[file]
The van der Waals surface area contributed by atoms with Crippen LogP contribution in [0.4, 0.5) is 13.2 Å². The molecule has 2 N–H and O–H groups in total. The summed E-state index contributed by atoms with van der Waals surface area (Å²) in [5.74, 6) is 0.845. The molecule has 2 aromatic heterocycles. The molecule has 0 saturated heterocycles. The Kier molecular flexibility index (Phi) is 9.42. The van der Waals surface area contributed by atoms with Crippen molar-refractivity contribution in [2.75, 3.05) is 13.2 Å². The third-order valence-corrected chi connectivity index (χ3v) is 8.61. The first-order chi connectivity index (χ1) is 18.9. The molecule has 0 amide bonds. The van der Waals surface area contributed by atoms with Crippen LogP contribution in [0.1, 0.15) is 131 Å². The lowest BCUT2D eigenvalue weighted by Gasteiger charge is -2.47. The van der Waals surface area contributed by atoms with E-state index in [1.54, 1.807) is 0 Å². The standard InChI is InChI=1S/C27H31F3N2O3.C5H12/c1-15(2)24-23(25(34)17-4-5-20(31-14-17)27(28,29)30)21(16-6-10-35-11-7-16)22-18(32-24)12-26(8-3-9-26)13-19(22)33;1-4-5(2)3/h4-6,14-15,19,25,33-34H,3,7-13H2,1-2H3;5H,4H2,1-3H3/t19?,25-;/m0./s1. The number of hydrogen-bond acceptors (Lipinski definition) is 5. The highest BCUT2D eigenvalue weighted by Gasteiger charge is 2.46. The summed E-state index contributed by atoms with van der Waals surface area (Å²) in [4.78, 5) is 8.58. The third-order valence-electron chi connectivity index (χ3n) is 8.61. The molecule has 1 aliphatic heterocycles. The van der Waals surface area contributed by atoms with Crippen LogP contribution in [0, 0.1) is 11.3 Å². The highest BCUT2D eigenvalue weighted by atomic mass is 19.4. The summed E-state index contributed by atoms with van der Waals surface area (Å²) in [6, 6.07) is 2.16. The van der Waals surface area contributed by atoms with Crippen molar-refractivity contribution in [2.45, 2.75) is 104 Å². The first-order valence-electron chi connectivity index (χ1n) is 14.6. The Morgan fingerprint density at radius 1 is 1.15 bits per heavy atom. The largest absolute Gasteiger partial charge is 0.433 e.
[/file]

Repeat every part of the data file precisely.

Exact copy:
The van der Waals surface area contributed by atoms with Crippen LogP contribution in [0.4, 0.5) is 13.2 Å². The molecule has 2 N–H and O–H groups in total. The summed E-state index contributed by atoms with van der Waals surface area (Å²) in [5.74, 6) is 0.845. The molecule has 2 aromatic heterocycles. The molecule has 0 saturated heterocycles. The Kier molecular flexibility index (Phi) is 9.42. The van der Waals surface area contributed by atoms with Crippen molar-refractivity contribution in [2.75, 3.05) is 13.2 Å². The third-order valence-corrected chi connectivity index (χ3v) is 8.61. The first-order chi connectivity index (χ1) is 18.9. The molecule has 0 amide bonds. The van der Waals surface area contributed by atoms with Crippen LogP contribution in [0.1, 0.15) is 131 Å². The lowest BCUT2D eigenvalue weighted by Gasteiger charge is -2.47. The van der Waals surface area contributed by atoms with E-state index in [1.54, 1.807) is 0 Å². The standard InChI is InChI=1S/C27H31F3N2O3.C5H12/c1-15(2)24-23(25(34)17-4-5-20(31-14-17)27(28,29)30)21(16-6-10-35-11-7-16)22-18(32-24)12-26(8-3-9-26)13-19(22)33;1-4-5(2)3/h4-6,14-15,19,25,33-34H,3,7-13H2,1-2H3;5H,4H2,1-3H3/t19?,25-;/m0./s1. The number of hydrogen-bond acceptors (Lipinski definition) is 5. The highest BCUT2D eigenvalue weighted by Gasteiger charge is 2.46. The summed E-state index contributed by atoms with van der Waals surface area (Å²) in [4.78, 5) is 8.58. The third-order valence-electron chi connectivity index (χ3n) is 8.61. The molecule has 1 aliphatic heterocycles. The van der Waals surface area contributed by atoms with Crippen LogP contribution in [0, 0.1) is 11.3 Å². The highest BCUT2D eigenvalue weighted by atomic mass is 19.4. The summed E-state index contributed by atoms with van der Waals surface area (Å²) in [6, 6.07) is 2.16. The van der Waals surface area contributed by atoms with Crippen molar-refractivity contribution in [2.45, 2.75) is 104 Å². The first-order valence-electron chi connectivity index (χ1n) is 14.6. The Morgan fingerprint density at radius 1 is 1.15 bits per heavy atom. The largest absolute Gasteiger partial charge is 0.433 e.